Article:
A huge thank you to everyone who has sent in photographs of their lovely dogs wearing Paws bandanas, we love receiving them! We hope you enjoy meeting some of our Paws K9 supporters in the slideshow below, and please be sure to keep the photos coming 🙂

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That’s all for now folks, thank you as always for being wonderful supporters and we look forward to giving you a more in-depth update soon!

Unleashing Potential

Summer Update 2015

Paws circle logo We’re delighted to have the opportunity to update you on recent developments at Paws for Progress. It has been a busy and productive year so far, and we have lots to share about the Human Animal Interaction and training programmes that we provide for people and animals who need our support.

Unleash potential Our prison based rescue dog training programme has gone from strength to strength, and thanks to the Big Lottery Young Start Fund and Comic Relief we were able to increase our staff team this year. We’re also delivering new projects for young people in the community and expanding our services to new contexts. In July we hosted the first of a series of Paws for Progress events, a dog training seminar and we look forward to hosting our first two day event The Value of Human Animal Interactions on the 18th and 19th of September 2015.

Paws for Progress – Unleashing Potential: Developments

Paws at Polmont Ghillie

We continue to be extremely grateful to the Scottish Prison Service (SPS) for the excellent support provided to our rescue dog training programme at HM YOI Polmont. In addition to providing a full-time member of prison staff for the cou rse the SPS have also fully refurbished our training area. We welcomed our students back to our new purpose built facilities in April, and the 2nd cycle of 2015 is now underway.

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Outcomes for both the people and dogs involved in our project continue to be very positive, and our excellent partnerships with Fife College and the University of Stirling continue to prove invaluable.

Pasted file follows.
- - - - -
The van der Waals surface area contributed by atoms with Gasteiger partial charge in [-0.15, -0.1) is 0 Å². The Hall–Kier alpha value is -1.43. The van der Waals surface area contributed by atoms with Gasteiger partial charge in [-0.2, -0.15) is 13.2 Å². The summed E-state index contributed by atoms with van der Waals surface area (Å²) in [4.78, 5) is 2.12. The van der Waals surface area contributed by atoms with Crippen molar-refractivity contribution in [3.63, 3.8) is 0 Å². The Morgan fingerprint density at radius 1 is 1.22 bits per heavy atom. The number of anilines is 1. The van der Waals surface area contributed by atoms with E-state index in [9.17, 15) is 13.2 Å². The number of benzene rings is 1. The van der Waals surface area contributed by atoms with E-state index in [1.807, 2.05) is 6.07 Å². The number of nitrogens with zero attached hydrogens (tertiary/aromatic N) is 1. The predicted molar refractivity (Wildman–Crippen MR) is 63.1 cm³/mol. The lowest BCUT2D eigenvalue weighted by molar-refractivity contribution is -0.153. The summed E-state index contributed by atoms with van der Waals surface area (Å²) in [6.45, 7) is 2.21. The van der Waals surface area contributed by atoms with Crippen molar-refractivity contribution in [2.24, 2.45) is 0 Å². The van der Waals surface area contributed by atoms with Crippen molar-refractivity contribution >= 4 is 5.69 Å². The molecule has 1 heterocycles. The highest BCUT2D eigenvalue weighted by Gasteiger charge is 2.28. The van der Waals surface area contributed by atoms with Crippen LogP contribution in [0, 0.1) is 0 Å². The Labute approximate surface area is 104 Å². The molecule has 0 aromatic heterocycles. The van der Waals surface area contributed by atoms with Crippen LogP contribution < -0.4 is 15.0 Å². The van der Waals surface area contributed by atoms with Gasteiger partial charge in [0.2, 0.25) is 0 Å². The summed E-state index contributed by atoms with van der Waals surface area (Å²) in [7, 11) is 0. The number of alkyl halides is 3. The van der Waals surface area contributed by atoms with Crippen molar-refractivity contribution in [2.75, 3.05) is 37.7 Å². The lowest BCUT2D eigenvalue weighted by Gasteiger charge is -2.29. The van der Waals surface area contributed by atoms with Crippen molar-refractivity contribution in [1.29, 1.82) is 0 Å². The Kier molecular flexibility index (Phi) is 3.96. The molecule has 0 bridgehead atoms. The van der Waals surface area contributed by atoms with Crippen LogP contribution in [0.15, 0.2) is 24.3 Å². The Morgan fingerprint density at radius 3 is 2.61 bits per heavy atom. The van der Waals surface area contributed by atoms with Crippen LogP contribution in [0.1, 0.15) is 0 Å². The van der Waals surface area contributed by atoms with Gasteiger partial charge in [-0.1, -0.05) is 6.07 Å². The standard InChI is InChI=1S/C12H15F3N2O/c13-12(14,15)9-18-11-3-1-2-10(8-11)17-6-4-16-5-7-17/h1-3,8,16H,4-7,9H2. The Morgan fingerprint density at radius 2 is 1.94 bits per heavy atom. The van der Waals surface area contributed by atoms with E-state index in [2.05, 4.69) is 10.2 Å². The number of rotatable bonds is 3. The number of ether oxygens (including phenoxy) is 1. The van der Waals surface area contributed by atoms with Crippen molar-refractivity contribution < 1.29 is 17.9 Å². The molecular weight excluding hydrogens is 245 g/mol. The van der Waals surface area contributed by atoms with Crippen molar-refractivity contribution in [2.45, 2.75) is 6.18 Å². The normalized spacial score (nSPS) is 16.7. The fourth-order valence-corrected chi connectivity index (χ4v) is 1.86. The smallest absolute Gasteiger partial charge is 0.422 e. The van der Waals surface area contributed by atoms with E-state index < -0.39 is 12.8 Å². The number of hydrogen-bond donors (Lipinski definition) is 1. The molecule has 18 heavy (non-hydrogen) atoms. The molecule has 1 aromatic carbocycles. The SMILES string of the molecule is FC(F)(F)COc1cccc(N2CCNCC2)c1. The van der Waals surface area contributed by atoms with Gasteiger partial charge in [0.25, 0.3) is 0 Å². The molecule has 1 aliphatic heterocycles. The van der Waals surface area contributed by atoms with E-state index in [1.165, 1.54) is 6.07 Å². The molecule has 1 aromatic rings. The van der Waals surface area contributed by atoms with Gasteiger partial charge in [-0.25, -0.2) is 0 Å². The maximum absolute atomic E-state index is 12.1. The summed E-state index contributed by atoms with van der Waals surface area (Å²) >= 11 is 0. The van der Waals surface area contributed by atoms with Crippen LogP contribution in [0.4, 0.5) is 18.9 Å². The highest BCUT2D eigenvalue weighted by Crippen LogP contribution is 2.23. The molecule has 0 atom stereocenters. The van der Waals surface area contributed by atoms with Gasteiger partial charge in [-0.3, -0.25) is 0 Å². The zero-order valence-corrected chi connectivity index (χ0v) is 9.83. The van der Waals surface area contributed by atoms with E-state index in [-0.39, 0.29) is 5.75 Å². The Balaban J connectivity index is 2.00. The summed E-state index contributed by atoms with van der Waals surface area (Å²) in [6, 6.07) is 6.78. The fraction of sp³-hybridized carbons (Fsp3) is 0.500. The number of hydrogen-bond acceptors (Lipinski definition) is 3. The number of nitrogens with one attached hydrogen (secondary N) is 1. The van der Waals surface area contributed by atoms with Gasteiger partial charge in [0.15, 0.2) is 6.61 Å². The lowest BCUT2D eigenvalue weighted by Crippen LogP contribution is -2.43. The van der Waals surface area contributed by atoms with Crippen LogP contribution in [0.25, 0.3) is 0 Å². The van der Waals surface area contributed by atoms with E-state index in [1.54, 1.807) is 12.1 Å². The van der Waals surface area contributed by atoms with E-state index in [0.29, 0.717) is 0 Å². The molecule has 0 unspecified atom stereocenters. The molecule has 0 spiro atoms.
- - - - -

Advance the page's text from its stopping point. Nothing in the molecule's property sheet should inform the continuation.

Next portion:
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Thank you also to The Clothworkers’ Foundation and Foundation Scotland for their generous funding of our new vehicle, enabling us to transport rescue dogs to and from the project at Polmont.

We are ever grateful to our generous funders such as The Robertson Trust who provide us with the resources to maintain and enhance our existing projects and to develop new initiatives.

New initiatives in Scottish prisons

We are keen to continue our excellent partnership with the Scottish Prison Service and extend our services to priority groups in custody throughout Scotland. Our user led and outcome focussed approach to the development of human animal interaction programmes mean that there is great interest in the ways in which our services can address the issues faced by ex-offenders, whilst also providing mutual benefits to the community.We are therefore in the exploratory stage of multiple new developments and look forward to updating our supporters with more details later this year.

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Following the success of our prison based rescue dog training programme we are now developing and delivering services in the community. There is great potential for our services in a preventative setting, working with school and community groups, providing valuable opportunities for engagement with services through positive Human Animal Interactions.